New Highs’ Divergence
We are observing a huge divergence now between the daily number of new 52-week highs on the NYSE and what price indices like the SP500 are doing. In the past, divergences like this have been followed by more significant declines than what we have seen thus far.
Below I put up the weekly number of U.S. stocks making new 52 week highs minus new 52 week lows (US New Highs − New Lows (5-day total, EOD)) versus the S&P 500. It's interesting that there wasn't a divergence before the 2010 flash crash, but clear divergences occurred before the stock market peaked in 2007 and before the 2011 stock market crash. It looks like a legit indicator. It was featured in a StockCharts.com blog post titled "Elder's Weekly New Highs - New Lows":
The index is computed by counting up all of the US stocks (on any of the three major exchanges) that are making new 52-week highs and subtracting all of the US stocks that are making new 52-week lows. That gets you the "Daily" version of this index ($USHL). To get the "Weekly" version, you add up the daily values for the past five days and plot that.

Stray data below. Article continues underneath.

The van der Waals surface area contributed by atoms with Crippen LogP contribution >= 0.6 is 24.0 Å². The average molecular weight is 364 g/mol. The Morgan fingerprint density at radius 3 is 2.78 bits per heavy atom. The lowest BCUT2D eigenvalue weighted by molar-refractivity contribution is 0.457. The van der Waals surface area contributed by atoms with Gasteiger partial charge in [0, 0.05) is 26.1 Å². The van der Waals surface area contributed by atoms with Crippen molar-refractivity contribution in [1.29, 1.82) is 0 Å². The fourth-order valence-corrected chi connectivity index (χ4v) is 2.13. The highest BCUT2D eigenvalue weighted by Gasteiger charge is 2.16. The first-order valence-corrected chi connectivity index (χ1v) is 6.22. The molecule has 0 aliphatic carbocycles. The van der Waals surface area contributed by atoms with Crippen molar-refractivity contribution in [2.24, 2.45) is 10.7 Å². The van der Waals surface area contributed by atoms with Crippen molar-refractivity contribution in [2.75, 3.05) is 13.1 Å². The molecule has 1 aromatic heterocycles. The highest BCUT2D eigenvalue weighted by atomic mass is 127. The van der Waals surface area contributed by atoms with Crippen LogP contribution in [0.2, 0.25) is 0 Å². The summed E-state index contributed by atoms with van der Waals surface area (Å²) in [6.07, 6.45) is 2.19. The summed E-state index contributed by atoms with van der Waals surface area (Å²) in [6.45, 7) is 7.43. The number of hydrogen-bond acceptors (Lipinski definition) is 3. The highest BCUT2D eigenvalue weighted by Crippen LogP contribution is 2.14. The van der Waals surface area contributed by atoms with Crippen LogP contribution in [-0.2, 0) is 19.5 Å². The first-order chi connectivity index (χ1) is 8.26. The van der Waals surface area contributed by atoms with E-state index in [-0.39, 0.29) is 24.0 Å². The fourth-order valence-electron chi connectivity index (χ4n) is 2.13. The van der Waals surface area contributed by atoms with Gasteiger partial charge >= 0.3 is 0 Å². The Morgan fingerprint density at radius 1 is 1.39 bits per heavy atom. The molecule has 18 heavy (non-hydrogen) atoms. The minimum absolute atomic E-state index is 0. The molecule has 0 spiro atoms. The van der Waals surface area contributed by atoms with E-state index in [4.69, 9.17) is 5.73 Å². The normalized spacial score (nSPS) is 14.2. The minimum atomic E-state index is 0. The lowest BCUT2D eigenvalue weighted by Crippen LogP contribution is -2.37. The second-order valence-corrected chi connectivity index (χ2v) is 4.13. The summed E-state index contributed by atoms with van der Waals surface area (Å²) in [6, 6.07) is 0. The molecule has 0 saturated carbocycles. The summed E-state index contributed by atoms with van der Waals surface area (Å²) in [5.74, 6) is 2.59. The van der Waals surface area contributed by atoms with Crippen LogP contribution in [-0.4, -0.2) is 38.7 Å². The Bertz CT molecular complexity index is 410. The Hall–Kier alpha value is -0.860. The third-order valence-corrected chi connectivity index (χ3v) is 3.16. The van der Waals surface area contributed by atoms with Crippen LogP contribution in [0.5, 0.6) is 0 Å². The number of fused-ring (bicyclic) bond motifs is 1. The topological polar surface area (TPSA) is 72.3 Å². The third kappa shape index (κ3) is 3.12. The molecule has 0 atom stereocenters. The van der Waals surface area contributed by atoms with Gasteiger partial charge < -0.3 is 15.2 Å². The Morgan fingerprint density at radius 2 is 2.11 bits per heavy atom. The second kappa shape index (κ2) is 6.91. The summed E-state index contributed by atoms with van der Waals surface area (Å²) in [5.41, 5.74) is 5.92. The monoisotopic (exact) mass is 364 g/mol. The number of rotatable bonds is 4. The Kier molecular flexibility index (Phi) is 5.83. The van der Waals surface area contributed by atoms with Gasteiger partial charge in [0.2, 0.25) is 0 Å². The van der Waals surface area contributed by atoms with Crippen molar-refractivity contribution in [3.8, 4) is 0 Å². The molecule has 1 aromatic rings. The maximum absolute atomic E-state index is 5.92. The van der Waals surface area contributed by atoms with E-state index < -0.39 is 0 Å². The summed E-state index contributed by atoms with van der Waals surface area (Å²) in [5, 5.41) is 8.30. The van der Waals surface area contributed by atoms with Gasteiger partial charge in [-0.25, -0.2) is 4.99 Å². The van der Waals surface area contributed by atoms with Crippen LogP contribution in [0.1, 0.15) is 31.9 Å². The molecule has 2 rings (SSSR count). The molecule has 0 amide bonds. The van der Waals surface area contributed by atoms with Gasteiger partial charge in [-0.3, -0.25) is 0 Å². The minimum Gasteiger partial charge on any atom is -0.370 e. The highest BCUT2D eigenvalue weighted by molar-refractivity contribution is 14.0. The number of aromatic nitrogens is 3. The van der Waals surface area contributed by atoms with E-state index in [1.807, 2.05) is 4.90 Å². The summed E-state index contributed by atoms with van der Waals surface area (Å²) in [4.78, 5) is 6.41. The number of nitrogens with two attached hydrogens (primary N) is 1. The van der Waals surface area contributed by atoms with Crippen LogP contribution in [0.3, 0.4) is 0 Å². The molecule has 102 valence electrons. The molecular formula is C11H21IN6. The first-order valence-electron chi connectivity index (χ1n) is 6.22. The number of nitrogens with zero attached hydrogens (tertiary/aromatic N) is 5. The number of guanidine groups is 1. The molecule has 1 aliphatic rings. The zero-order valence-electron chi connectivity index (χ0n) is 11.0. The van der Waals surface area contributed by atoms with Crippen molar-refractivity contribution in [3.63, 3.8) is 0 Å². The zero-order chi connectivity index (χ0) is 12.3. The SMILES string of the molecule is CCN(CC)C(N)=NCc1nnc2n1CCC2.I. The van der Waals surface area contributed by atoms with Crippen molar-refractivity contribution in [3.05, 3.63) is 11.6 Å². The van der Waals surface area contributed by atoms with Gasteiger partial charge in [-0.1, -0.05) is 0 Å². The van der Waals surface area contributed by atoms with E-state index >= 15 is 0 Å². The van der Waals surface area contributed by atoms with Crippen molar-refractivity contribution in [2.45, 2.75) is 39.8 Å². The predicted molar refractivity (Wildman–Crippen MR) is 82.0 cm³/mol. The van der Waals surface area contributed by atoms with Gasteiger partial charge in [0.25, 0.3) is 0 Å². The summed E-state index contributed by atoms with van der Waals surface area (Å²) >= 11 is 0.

As you can see, this market indicator does a pretty good job on keeping you on the right side of the market. Dr. Elder follows it very closely - now you can too.
Here's the chart. Divergences can last a long time, so it's hard to pinpoint exactly when the market will peak. But with the threat of default this week and tapering coming soon, I think stocks in this mature bull market look risky right now. I've been saying this since April though, when the S&P was at 1,600.